Price caps on private homes might make housing more affordable in Singapore, but will not be entirely practical, say property experts, economists and an MP.
They were responding to businessman Ho Kwon Ping, who suggested in a lecture on Wednesday that the Housing Board redefine its role by introducing sales price caps on home units, and auctioning out land to private developers. This would render all housing developments private.
The S R Nathan Fellow and executive chairman of hospitality group Banyan Tree Holdings argued that this would ensure that home prices, pegged to income growth, stay within reach of Singaporeans. It would also erode the social divide between public and private housing.
But some are not convinced that his idea would work, citing quality control and resale market fluctuations as obstacles.
"Private developers have to improve their profit margins. With price caps, they might cut corners," said Mr Ku Swee Yong, chief executive of real estate agency Century 21.
Assistant Professor of Economics Walter Theseira at Nanyang Technological University agreed: "It will inevitably need strong intervention by the Government."
SLP International Property Consultants research head Nicholas Mak pointed out that such price caps might even lead to a demand and supply imbalance.
"HDB will need to look into a crystal ball to arrive at a price cap," he said, explaining that resale prices might fluctuate between a land auction and a property launch, affecting demand for the newly built homes.
"If the cap is too high, the developer may end up stuck with too many flats. If it's too low, people will be scrambling to buy underpriced flats," said Mr Mak.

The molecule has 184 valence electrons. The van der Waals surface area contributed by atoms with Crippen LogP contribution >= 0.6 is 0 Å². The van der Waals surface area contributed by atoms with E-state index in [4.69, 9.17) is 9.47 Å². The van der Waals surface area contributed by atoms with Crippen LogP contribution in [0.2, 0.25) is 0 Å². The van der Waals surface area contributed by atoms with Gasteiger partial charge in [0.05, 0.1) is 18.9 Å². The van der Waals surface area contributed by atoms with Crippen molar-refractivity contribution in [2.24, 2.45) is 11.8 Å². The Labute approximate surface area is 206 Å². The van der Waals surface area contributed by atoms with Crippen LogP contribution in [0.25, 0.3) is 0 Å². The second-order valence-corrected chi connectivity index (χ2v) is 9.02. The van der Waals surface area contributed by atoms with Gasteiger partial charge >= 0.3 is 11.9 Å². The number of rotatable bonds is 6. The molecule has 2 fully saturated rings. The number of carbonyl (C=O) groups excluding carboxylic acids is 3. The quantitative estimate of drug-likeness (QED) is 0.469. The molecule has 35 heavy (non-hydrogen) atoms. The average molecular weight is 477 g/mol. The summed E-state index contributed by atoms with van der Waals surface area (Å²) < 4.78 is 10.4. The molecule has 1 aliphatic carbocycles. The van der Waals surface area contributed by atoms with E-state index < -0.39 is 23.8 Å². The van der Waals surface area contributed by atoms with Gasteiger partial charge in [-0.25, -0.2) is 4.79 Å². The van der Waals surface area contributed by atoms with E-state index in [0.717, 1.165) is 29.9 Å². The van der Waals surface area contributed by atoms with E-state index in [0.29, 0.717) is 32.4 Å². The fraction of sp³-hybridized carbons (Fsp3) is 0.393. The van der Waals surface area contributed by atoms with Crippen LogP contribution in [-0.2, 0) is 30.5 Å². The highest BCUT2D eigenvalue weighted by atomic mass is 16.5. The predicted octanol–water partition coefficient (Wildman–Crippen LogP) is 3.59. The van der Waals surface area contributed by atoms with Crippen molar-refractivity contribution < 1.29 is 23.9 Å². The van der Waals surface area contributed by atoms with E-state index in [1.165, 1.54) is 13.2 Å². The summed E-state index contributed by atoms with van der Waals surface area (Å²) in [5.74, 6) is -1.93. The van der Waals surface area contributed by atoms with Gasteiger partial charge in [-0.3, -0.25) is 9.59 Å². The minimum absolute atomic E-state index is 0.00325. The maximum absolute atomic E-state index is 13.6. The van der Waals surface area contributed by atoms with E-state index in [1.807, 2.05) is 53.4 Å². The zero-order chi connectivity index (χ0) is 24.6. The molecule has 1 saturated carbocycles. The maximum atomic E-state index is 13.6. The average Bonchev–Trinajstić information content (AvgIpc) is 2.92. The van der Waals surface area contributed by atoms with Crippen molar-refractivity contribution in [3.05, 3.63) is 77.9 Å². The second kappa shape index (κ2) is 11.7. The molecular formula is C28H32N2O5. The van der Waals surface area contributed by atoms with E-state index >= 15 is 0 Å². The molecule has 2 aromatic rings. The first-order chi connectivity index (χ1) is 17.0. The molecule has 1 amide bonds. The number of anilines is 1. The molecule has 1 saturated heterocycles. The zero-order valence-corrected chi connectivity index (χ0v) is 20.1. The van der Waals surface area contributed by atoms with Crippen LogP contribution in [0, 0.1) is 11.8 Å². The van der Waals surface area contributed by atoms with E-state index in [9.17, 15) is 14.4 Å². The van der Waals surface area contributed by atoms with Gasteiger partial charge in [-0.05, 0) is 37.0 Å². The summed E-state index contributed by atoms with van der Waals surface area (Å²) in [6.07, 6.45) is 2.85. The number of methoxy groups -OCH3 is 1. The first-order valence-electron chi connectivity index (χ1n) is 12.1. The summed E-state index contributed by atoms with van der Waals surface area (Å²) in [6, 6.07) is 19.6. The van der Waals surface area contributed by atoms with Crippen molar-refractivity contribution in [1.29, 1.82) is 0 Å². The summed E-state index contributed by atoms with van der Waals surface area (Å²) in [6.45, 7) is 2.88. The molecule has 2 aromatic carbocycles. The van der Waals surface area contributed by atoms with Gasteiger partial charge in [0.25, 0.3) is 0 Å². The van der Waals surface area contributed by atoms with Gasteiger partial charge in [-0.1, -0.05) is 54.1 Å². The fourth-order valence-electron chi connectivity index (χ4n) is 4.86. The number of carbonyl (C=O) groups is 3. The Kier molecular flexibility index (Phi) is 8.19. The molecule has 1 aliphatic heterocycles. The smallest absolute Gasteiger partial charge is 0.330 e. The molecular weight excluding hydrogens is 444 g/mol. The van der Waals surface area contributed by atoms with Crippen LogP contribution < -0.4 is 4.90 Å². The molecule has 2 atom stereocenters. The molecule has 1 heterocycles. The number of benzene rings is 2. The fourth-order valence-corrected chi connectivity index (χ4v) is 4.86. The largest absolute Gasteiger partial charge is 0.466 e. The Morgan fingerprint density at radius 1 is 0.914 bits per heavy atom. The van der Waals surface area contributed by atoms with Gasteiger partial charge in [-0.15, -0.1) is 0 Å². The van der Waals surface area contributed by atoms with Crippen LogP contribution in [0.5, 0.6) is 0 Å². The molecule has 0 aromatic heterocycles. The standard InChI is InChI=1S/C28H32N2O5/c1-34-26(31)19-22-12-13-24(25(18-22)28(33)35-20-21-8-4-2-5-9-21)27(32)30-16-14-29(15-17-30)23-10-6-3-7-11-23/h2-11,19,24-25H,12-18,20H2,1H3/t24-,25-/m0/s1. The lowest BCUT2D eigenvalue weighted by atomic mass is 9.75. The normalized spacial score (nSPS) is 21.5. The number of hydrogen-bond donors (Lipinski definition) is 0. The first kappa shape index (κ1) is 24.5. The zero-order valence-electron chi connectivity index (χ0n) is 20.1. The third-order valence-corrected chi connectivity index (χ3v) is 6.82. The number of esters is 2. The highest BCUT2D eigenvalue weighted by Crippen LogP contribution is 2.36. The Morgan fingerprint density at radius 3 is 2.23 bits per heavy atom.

Mr Liang Eng Hwa, deputy chairman of the Government Parliamentary Committee for National Development and an MP for Holland-Bukit Timah GRC, said it is debatable that price caps will guarantee affordability.
"What you do not want is for HDB to constantly second guess the price levels at which developers will come in," said Mr Liang, adding that HDB's current approach of pegging Build-To-Order (BTO) flat prices to the incomes of low- to middle-income households has its merits.
Many also felt that removing the distinction between public and private housing would be tough. Noted Prof Theseira: "We're a status-conscious society. People who want to distinguish themselves will still look for more expensive homes."
Some, however, saw potential in Mr Ho's proposal.
Said National University of Singapore economist Tilak Abeysinghe: "Price caps are workable. They could help control price bubbles that are driven by sentiments."
On the issue of quality control, Mr Donald Han, managing director of real estate consultancy Chestertons, said that it could be solved by creating a list of HDB-approved developers.
Mr Alan Cheong, senior director of research and consultancy at real estate service Savills Singapore, likened Mr Ho's idea to the tendering of public transport to private operators. Private developers could also create more interesting towns according to market demand, he added.
Agreeing with Mr Ho that the HDB's role has to evolve, Mr Liang nonetheless was quick to stress: "One part of HDB's mission must remain unchanged: to take care of the housing needs of the poor and vulnerable."
This article was first published on November 15, 2014.
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